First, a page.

Porto, the city.
Whoever says Porto immediately thinks of this delicious liquorous wine that is such a delight at the end of a meal. But most forget that Porto is first and foremost a city of Portugal of 237 591 residents and 1.2 million residents for the Grand Porto area (data of 2011). The urban portion of the city has 1.8 million residents, which makes it the second most important city of the country behind Lisbon. These two cities have, in the past, been rivals on many occasions. Porto is the capital of the northern region of Portugal.
It is known for the commercialization of its famous Porto wine, its monuments, the six bridges over the Douro river and the small and steep streets. History reminisces of the wine trade with Great Britain and it would seem that is has had a long-term influence on the commercial activities of the city. Porto is visited by walking around on the unique black and white mosaic sidewalks.
In three days, all of the most attractive tourist areas can be visited. No matter where your visit begins, walking around everywhere is always worth it. For my first day in the city, where I walked for 11 km, I decided to go towards the Palácio do Cristal Gardens.
On the road, the first impression I have is the beautiful houses and churches that are covered with a mosaic of mainly blue ceramic. At this period of the year, there is still quite a bit of tourism. It is true that in the past years, Portugal has become increasingly popular. The cost of living there is still reasonable. The people are extremely welcoming and kind, and the food is incredible everywhere. Cod is on the menu almost exclusively, but in so many different ways that it is difficult to become bored with it. There are also a few local specialities; by chatting with people, it is quite easy to find the best restaurants.
English is spoken fluently. I tried learning Portuguese, at least a few words, but I must admit that it was not an easy task. There are a few parts of the city that are not as interesting, where new constructions lack character; it is preferable to simply pass by these areas quickly, or simply to avoid them altogether. The parks are all extremely beautiful. The Botanical Garden is a must-see for the beautiful pictures and for the magnificent and impressive show offered by the peacocks.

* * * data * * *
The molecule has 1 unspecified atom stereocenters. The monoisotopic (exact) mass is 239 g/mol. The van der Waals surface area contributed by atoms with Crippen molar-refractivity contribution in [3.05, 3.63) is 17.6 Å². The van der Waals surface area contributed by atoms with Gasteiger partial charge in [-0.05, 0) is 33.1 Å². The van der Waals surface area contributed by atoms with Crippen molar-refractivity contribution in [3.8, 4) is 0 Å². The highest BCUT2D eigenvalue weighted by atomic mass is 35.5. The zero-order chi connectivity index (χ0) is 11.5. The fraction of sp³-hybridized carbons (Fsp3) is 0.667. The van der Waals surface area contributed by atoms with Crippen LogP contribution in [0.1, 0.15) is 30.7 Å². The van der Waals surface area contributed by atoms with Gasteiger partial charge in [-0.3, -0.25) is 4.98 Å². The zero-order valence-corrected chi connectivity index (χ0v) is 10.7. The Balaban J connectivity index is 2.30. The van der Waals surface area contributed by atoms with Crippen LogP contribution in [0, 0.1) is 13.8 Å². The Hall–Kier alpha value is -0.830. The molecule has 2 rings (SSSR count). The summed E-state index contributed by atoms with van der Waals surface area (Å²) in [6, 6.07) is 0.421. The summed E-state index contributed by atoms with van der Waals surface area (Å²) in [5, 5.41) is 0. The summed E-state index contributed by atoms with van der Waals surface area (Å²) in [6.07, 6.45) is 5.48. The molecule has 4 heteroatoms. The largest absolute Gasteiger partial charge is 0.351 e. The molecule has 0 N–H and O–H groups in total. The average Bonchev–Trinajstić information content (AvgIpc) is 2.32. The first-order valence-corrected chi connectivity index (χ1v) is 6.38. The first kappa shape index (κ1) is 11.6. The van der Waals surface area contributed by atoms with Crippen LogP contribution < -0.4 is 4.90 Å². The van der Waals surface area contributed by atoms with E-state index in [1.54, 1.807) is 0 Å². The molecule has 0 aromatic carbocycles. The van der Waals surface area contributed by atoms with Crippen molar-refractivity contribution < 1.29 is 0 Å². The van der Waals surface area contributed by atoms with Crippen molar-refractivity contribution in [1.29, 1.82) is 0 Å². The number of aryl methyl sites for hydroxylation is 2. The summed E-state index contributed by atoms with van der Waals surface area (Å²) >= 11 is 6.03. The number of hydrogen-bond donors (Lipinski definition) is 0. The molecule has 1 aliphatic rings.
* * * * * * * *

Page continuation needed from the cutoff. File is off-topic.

My second day, 12 km. I decided to go a different way this time, by walking amongst the small rainbow-colored streets and through the many stairs of the city to approach the Douro river that kept catching my attention from everywhere in town. A long footbridge next to the Douro river allows us to fully explore the magnificent landscape in a safe environment, and to see two of the six bridges of Porto.
The downtown area with its ferris wheel and a few high and modern towers, the other side of the river with its typical houses and the different boats that you can ride on the Douro river. Some of these boat rides bring you for along for one hour, others for a full day through breathtaking landscapes and vineyard terraces. For this latter cruise, it is important to book in advance as it is extremely popular.
Porto is truly magnificent, while also offering a lot of potential activities… certainly much more than simply its renowned wine! It was my first visit in Portugal and it certainly won’t be the last! I will come back to visit the rest of the country, for a longer period… This first visit only increased my interest for this charming and authentic country of Europe!